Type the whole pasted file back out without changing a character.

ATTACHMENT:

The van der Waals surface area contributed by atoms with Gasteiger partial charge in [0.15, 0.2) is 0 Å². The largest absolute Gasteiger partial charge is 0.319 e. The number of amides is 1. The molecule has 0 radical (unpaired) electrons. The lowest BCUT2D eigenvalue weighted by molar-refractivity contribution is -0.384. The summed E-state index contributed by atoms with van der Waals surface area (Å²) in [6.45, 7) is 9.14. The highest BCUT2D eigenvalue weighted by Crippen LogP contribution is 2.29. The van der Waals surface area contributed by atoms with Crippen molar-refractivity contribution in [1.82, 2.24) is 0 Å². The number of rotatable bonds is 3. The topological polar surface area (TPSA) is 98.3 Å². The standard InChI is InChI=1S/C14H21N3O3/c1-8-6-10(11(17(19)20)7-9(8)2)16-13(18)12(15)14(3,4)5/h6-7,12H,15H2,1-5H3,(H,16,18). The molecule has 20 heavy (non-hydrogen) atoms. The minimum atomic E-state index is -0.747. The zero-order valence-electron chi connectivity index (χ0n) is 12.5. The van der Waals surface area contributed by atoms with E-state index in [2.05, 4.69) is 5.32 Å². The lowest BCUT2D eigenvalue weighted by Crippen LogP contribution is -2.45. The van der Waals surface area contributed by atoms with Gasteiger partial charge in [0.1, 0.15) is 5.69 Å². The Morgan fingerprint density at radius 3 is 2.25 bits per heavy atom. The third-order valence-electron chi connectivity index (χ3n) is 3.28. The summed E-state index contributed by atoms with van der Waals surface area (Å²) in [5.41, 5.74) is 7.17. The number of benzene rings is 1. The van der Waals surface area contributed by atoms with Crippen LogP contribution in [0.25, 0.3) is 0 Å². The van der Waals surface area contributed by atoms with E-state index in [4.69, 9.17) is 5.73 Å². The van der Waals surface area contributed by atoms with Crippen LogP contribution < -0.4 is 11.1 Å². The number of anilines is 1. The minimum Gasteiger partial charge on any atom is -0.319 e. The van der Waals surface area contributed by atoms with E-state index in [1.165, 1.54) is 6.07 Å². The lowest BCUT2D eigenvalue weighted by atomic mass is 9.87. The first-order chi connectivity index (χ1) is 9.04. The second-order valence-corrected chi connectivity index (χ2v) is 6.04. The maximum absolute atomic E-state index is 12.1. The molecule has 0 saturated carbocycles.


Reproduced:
The van der Waals surface area contributed by atoms with Gasteiger partial charge in [0.15, 0.2) is 0 Å². The largest absolute Gasteiger partial charge is 0.319 e. The number of amides is 1. The molecule has 0 radical (unpaired) electrons. The lowest BCUT2D eigenvalue weighted by molar-refractivity contribution is -0.384. The summed E-state index contributed by atoms with van der Waals surface area (Å²) in [6.45, 7) is 9.14. The highest BCUT2D eigenvalue weighted by Crippen LogP contribution is 2.29. The van der Waals surface area contributed by atoms with Crippen molar-refractivity contribution in [1.82, 2.24) is 0 Å². The number of rotatable bonds is 3. The topological polar surface area (TPSA) is 98.3 Å². The standard InChI is InChI=1S/C14H21N3O3/c1-8-6-10(11(17(19)20)7-9(8)2)16-13(18)12(15)14(3,4)5/h6-7,12H,15H2,1-5H3,(H,16,18). The molecule has 20 heavy (non-hydrogen) atoms. The minimum atomic E-state index is -0.747. The zero-order valence-electron chi connectivity index (χ0n) is 12.5. The van der Waals surface area contributed by atoms with E-state index in [2.05, 4.69) is 5.32 Å². The lowest BCUT2D eigenvalue weighted by Crippen LogP contribution is -2.45. The van der Waals surface area contributed by atoms with Gasteiger partial charge in [0.1, 0.15) is 5.69 Å². The Morgan fingerprint density at radius 3 is 2.25 bits per heavy atom. The third-order valence-electron chi connectivity index (χ3n) is 3.28. The summed E-state index contributed by atoms with van der Waals surface area (Å²) in [5.41, 5.74) is 7.17. The number of benzene rings is 1. The van der Waals surface area contributed by atoms with Crippen LogP contribution in [0.25, 0.3) is 0 Å². The van der Waals surface area contributed by atoms with E-state index in [4.69, 9.17) is 5.73 Å². The van der Waals surface area contributed by atoms with Crippen LogP contribution < -0.4 is 11.1 Å². The number of anilines is 1. The minimum Gasteiger partial charge on any atom is -0.319 e. The van der Waals surface area contributed by atoms with E-state index in [1.165, 1.54) is 6.07 Å². The lowest BCUT2D eigenvalue weighted by atomic mass is 9.87. The first-order chi connectivity index (χ1) is 9.04. The second-order valence-corrected chi connectivity index (χ2v) is 6.04. The maximum absolute atomic E-state index is 12.1. The molecule has 0 saturated carbocycles.